Linked with ‘ … Conclusions‘, with Paul Beersmans – Belgium, with BASJAK, with Association for Solidarity with Jammu and Kashmir BASJAK, with JAMMU AND KASHMIR, A SMOULDERING CONFLICT … , and with … again Kashmir.
The Belgian Association for Solidarity with Jammu and Kashmir BASJAK was in Kashmir this January-February 2007. Find their Report of the study tours in Jammu and Kashmir State, January-February 2007, a pdf-text.
Here an excerpt of this 21 pages report. Page 3: … MEETING WITH THE COMMON MAN IN THE STREET IN JAMMU, UDHAMPUR, KATRA, REASI, SAMBA, AND KATHUA:
As usual I spent as much time as possible with the common people in the street in order to learn more about their perception of the situation. I spoke to shopkeepers, taxi drivers, people in the bazaar, waiters, etc. All of them were very eager to speak to me. They are happy that someone takes interest in their fate especially those living in the forgotten corners of J&K State. Here is what I learned:
- the cease-fire along the LoC since November 2003, the reduction of tensions between India and Pakistan, the sustained dialogue between both countries, the opening of more crossing points along the LoC generate giving a lot of hope among the Kashmiris. The Kashmiris are happy with the people to people contact. They really hope the process of negotiations will continue until a peaceful solution is found. So many proposals are floated from so many corners. This makes it difficult to know what the solution will be but this doesn’t seem to be that important: let peace prevail and a solution will emerge automatically;
- APHC is divided between the hard-liners, under Syed Ali Shah Geelani, who is defending the right of self-determination and the moderate leaders, under Mirwaiz Umar Farooq, who are prepared to accept other solutions. People stressed the fact that none of the APHC factions represent the people of Jammu region;
- the feelings about the performance of the State Government are divided: unemployment is a huge problem. They support the anti-corruption policy of Ghulam Nabi Azad but it is felt that not much progress has been made as yet in this regard;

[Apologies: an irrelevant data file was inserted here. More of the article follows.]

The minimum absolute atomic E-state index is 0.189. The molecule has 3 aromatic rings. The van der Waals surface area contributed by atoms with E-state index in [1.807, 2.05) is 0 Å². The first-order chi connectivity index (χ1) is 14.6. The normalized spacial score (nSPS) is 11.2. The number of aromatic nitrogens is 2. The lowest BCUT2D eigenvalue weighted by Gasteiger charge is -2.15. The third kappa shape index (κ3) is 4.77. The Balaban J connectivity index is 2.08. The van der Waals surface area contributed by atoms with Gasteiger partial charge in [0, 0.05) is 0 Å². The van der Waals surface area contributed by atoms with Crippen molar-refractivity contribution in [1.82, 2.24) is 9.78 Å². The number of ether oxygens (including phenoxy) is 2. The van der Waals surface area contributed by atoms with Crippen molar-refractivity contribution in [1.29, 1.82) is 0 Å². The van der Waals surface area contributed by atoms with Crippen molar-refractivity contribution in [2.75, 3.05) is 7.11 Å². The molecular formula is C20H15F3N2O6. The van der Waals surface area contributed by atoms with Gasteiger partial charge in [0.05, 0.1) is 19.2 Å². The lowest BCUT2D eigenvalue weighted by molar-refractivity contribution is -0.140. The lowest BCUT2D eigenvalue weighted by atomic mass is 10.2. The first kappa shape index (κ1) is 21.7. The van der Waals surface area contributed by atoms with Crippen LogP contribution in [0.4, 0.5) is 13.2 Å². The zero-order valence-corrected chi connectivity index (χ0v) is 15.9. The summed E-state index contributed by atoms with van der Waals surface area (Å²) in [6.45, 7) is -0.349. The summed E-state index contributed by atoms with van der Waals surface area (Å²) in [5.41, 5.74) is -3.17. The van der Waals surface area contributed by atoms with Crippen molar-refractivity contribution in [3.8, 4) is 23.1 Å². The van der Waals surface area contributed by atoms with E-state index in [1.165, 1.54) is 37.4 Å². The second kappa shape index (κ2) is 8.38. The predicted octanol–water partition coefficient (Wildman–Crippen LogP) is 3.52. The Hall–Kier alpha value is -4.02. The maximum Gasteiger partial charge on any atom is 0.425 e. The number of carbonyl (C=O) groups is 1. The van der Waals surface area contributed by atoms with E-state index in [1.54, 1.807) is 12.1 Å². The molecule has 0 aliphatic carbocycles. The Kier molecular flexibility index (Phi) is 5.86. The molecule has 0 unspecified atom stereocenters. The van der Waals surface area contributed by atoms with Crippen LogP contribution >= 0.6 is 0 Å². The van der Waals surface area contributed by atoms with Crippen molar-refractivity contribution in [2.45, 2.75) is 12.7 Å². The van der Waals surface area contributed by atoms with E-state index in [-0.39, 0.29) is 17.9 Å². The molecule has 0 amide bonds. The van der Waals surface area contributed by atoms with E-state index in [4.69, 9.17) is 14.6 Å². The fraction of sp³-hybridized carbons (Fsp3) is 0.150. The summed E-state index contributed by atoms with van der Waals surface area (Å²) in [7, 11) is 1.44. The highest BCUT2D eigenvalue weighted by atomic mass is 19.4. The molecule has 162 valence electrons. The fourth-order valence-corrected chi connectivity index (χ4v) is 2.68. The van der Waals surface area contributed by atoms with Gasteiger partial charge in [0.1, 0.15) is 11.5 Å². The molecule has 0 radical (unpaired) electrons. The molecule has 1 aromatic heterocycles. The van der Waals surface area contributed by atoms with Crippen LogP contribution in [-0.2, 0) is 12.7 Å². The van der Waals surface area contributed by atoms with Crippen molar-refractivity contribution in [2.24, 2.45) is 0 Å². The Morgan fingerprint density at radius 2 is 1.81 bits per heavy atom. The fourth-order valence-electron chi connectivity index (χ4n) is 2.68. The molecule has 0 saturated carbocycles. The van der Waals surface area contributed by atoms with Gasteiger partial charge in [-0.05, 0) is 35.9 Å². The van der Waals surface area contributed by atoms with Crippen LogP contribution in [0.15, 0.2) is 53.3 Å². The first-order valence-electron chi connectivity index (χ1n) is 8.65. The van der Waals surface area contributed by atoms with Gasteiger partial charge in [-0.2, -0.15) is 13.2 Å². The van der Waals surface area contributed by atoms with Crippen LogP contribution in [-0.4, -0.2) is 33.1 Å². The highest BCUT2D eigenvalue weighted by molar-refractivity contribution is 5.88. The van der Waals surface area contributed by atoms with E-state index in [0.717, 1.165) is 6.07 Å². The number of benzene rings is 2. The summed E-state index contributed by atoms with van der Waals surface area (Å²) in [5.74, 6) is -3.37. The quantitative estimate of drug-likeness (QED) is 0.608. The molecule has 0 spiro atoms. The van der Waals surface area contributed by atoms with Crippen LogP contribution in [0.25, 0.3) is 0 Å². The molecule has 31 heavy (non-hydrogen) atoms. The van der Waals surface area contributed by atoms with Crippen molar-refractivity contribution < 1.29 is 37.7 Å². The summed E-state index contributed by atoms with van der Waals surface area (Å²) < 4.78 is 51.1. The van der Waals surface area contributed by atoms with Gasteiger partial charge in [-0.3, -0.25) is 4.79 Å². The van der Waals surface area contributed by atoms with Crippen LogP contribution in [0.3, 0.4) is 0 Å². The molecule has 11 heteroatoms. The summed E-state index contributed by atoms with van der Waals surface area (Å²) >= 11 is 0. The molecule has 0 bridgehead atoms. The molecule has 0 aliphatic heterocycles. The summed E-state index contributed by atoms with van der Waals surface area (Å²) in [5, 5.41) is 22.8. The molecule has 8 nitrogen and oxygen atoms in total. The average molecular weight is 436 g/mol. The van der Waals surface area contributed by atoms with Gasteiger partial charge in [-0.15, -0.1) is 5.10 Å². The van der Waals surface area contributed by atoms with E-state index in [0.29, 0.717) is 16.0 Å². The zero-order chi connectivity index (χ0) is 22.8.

- the majority of the people wants to return to “pre-militant” situation; in Jammu region many of them want to stay with India (our links are with India). This was again and again repeated while having contacts with the population in the different places I visited;
- as mentioned in previous reports, people are against the human rights violations committed by the security forces, especially custodial killings and fake encounters. They appreciate the action taken by the Government against these violations. It is a sign of seriousness and transparency;
- people again confirmed to be fed up with the gun; they are against the interference of Pakistan; they are against militancy and the interference of the foreign terrorists; they want a negotiated settlement; they do not want fundamentalism or communalism; they want the Pandits to return to their homes; they condemn strongly the killings of innocent people. The militants (or separatists, or dissidents, or extremists, or terrorists, or mujahideen, or fedayeen, or freedom fighters, or misguided youth, or jehadis, or bandits, or mercenaries, or foreign mercenaries, or nationalists, or whatever name is given to those who are using the gun) should stop the use of violence. They cannot impose their will by the gun;
- so many political leaders have been killed by the militants. This indicates that they want to destroy the political leadership and sabotage and disrupt the democratic process;
- the population in the remote rural areas and in the upper reaches along the LoC is suffering the most from this proxy-war instigated from across the border. Since so long they ask the international community to come and help them in finding a way out;
- private industries should come to J&K State. They can create a lot of jobs. As the situation is turning into normal they hope this will be favourable to attract investors.